Diario del proyecto Project Stay Planted

22 de mayo de 2020

One More Weekend!

We have one weekend left of our bioblitz, so let’s make it count! Get outside this weekend and look for plant species that haven’t been observed by others or that may be new to you. All observations must be in by midnight, Monday, May 25. If the weather looks bad near you or you aren’t able to get outside, consider looking through the observations that have already been posted. You can suggest identifications for plants that you know and confirm all non-wild plants are labeled as “captive or cultivated.” If you are using a web browser or android device, you can add annotations, so we know if a plant was flowering, fruiting, alive, or dead. It takes all kinds of participation to make a successful bioblitz. Thank you for being a part of it. We can’t wait to see what Monday brings!

Anotado en mayo 22, viernes 22:02 por merrherr merrherr | 0 comentarios | Deja un comentario

14 de mayo de 2020

We are lichen the leaderboard!

Together we have observed close to 700 species of plants, fungi, and lichen! While roughly 95% of the organisms we have observed are plants, the other 6% is comprised of a variety of fungi and lichen. Why is there such a disparity in plant versus fungi and lichen observations?

It may be because our eyes are first drawn to showy blooms and charismatic plant specimens before the small mushroom on a decaying log or the flat patch of lichen on some tree bark. Along with the latter often being invisible to the naked eye, many of us are unfamiliar with fungi and lichen. Fungi are microorganisms that are everywhere, like mushrooms, mold, and yeast. Lichen are a combination of fungi, cyanobacteria, and algae living in a mutualistic relationship. Even scientists are mystified by lichen and fungi. There are around 120,000 known species in the Fungi Kingdom, but recent findings lead scientists to believe there may be closer to 2.2 to 3.8 million species! To put that into perspective, there are about 1 million species in the Animal Kingdom, and around 390,000 known species in the Plant Kingdom.

Despite all of this, one user has found quite a variety of fungi and lichen and has taken the overall top rankings on our Project leaderboard this week! Congratulations to user taylorlevit for submitting the most observations and most observed species this week. One fungal find by this user may look familiar to you due to its large home range. If you look at the iNaturalist distribution map for mica cap (Coprinellus micaceus), you might just find that it has been observed near you! We encourage you to spend some time this weekend looking for some often-overlooked fungi. You might find your own mica cap or some fungi and lichen that you passed before.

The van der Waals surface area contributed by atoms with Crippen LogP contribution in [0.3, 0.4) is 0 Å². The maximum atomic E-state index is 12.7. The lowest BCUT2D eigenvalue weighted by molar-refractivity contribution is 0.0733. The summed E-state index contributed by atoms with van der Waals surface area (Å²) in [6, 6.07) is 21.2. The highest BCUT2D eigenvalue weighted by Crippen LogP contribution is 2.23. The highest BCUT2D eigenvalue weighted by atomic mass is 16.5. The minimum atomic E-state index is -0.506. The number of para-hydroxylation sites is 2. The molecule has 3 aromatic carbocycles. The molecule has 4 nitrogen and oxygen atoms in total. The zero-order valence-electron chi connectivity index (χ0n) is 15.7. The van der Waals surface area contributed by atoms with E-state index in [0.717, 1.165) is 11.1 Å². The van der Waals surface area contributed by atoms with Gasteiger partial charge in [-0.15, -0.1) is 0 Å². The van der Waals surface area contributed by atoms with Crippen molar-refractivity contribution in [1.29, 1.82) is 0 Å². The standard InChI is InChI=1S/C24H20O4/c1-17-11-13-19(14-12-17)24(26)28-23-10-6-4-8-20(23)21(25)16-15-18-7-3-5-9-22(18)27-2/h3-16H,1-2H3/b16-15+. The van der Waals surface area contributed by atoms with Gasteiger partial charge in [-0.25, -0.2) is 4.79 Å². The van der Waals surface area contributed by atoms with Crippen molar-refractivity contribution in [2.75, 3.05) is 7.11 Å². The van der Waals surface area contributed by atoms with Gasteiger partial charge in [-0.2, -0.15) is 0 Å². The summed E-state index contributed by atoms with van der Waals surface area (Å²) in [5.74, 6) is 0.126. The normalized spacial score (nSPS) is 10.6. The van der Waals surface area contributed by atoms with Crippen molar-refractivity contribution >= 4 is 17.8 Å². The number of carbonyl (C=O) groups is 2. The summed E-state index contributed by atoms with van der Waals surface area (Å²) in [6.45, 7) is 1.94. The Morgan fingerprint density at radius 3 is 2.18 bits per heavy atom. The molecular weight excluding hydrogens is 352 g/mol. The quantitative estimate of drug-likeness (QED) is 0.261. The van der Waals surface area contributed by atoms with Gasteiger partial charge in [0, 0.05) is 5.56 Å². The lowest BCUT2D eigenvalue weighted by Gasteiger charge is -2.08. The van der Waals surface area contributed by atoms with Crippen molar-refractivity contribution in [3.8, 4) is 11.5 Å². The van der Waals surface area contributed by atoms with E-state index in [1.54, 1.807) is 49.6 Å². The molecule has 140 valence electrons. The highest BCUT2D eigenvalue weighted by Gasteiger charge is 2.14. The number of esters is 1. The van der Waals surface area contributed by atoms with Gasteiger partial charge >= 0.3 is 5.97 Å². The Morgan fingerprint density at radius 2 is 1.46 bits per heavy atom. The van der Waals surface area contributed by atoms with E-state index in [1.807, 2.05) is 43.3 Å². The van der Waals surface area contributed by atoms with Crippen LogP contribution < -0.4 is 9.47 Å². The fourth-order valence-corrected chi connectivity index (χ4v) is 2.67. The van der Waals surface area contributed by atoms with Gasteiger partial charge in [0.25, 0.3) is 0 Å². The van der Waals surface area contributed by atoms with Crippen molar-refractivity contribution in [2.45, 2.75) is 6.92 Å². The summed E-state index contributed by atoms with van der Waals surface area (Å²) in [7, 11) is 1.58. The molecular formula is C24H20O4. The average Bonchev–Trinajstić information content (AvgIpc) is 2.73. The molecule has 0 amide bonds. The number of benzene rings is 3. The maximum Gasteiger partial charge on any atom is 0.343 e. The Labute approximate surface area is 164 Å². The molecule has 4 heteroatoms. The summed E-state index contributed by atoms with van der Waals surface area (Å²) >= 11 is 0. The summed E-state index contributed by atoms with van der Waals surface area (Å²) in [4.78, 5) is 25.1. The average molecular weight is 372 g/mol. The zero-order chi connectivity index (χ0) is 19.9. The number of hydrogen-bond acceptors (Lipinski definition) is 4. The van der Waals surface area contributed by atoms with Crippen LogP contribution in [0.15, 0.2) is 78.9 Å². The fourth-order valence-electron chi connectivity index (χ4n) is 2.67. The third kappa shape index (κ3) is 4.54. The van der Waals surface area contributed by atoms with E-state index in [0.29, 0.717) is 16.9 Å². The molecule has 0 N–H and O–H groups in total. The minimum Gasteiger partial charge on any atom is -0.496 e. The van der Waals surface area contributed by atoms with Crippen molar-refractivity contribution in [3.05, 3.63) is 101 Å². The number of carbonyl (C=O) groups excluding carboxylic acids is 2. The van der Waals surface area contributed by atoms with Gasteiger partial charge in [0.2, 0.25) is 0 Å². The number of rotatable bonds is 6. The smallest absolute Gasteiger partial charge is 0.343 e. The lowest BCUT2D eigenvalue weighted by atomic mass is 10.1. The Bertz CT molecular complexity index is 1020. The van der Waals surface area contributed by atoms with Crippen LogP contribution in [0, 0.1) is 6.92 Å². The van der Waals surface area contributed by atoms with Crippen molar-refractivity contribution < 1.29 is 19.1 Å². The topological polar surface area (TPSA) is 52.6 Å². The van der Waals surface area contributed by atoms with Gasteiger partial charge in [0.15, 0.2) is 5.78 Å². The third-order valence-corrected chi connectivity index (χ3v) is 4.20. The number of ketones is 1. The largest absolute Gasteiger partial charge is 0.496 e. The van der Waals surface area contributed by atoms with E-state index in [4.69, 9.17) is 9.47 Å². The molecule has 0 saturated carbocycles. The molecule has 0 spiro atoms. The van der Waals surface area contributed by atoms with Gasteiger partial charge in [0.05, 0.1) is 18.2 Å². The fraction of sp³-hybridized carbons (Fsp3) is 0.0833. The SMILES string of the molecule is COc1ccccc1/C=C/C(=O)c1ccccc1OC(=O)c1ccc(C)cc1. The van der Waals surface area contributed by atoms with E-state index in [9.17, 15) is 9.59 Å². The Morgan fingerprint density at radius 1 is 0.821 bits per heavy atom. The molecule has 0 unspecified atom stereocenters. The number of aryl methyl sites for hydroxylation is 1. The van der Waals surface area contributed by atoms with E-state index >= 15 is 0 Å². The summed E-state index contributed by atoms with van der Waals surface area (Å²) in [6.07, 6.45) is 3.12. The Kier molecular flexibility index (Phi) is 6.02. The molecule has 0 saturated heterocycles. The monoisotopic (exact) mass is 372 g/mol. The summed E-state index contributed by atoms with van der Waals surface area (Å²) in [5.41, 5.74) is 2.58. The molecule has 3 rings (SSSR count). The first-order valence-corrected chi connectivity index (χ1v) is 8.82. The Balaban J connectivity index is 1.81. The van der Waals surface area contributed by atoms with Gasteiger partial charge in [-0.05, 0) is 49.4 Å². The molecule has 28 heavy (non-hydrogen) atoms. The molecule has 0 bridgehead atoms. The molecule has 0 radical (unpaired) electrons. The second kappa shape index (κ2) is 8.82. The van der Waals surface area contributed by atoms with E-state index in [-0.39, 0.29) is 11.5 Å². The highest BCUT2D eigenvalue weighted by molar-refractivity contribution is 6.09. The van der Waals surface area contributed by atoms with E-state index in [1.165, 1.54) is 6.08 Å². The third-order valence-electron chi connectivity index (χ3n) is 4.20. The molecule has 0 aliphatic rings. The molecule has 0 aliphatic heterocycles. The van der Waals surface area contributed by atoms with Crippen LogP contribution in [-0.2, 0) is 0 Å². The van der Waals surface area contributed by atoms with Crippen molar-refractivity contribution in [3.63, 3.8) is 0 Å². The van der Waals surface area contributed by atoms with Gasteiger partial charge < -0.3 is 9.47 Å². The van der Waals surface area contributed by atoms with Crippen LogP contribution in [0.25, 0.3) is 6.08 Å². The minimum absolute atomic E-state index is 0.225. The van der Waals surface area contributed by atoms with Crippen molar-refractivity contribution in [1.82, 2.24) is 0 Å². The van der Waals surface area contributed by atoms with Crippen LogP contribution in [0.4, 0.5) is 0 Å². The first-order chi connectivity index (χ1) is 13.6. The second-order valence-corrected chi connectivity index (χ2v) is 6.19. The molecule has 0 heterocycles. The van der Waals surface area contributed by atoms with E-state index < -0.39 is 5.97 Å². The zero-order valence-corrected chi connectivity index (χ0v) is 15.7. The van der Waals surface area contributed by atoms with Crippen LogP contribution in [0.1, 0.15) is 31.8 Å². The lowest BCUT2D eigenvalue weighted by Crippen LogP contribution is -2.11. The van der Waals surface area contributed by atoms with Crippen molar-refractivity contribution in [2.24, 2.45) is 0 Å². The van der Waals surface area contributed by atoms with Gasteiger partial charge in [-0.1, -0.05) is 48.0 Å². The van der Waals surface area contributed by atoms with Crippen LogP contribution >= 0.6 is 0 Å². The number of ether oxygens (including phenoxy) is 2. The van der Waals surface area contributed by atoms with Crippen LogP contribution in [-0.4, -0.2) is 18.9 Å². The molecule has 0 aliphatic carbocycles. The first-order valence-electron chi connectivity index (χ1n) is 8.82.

Anotado en mayo 14, jueves 14:59 por merrherr merrherr | 0 comentarios | Deja un comentario

06 de mayo de 2020

Success!

We reached our goal of 500 species this weekend, and then surpassed it! Thank you for logging species that were new to our project, and possibly new to you.

I know this weekend I definitely added a few more species to my repertoire. From the tuberous grasspink (Calopogon tuberosus) to the seaside brookweed (Samolus parviflorus), there is no way I would have learned about these small backyard plants without the help of the iNaturalist community. I especially gained insight from the comment section of your observations. Seeing the questions, answers, and comments shared among the users in this project inspires me to ask, share, and observe more. I encourage you all to comment on an observation and ask a question to learn more about it, or even take advantage of the “fave” feature and fave an observation that interests you!